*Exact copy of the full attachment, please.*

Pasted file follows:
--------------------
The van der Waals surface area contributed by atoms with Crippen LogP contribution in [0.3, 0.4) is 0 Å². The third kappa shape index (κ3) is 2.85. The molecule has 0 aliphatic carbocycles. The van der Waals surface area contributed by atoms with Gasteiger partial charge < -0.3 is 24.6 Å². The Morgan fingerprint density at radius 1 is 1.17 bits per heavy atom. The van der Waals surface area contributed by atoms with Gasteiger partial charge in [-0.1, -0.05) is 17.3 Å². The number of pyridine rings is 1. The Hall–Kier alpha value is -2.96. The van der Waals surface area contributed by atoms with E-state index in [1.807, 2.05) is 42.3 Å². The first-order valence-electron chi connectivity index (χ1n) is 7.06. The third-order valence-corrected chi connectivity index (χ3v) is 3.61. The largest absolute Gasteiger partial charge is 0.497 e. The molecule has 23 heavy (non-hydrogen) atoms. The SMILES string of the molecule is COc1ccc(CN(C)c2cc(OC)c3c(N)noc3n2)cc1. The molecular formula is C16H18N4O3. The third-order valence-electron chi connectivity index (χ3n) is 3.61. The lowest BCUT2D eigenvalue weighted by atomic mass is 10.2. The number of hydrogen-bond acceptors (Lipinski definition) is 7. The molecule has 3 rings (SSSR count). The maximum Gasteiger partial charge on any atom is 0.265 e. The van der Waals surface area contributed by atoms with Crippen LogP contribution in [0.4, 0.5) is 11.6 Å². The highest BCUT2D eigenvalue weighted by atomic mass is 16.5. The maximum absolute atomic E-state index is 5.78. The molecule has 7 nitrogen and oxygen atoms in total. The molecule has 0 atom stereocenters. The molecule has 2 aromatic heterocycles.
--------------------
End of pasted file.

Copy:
The van der Waals surface area contributed by atoms with Crippen LogP contribution in [0.3, 0.4) is 0 Å². The third kappa shape index (κ3) is 2.85. The molecule has 0 aliphatic carbocycles. The van der Waals surface area contributed by atoms with Gasteiger partial charge < -0.3 is 24.6 Å². The Morgan fingerprint density at radius 1 is 1.17 bits per heavy atom. The van der Waals surface area contributed by atoms with Gasteiger partial charge in [-0.1, -0.05) is 17.3 Å². The number of pyridine rings is 1. The Hall–Kier alpha value is -2.96. The van der Waals surface area contributed by atoms with E-state index in [1.807, 2.05) is 42.3 Å². The first-order valence-electron chi connectivity index (χ1n) is 7.06. The third-order valence-corrected chi connectivity index (χ3v) is 3.61. The largest absolute Gasteiger partial charge is 0.497 e. The molecule has 23 heavy (non-hydrogen) atoms. The SMILES string of the molecule is COc1ccc(CN(C)c2cc(OC)c3c(N)noc3n2)cc1. The molecular formula is C16H18N4O3. The third-order valence-electron chi connectivity index (χ3n) is 3.61. The lowest BCUT2D eigenvalue weighted by atomic mass is 10.2. The number of hydrogen-bond acceptors (Lipinski definition) is 7. The molecule has 3 rings (SSSR count). The maximum Gasteiger partial charge on any atom is 0.265 e. The van der Waals surface area contributed by atoms with Crippen LogP contribution in [0.4, 0.5) is 11.6 Å². The highest BCUT2D eigenvalue weighted by atomic mass is 16.5. The maximum absolute atomic E-state index is 5.78. The molecule has 7 nitrogen and oxygen atoms in total. The molecule has 0 atom stereocenters. The molecule has 2 aromatic heterocycles.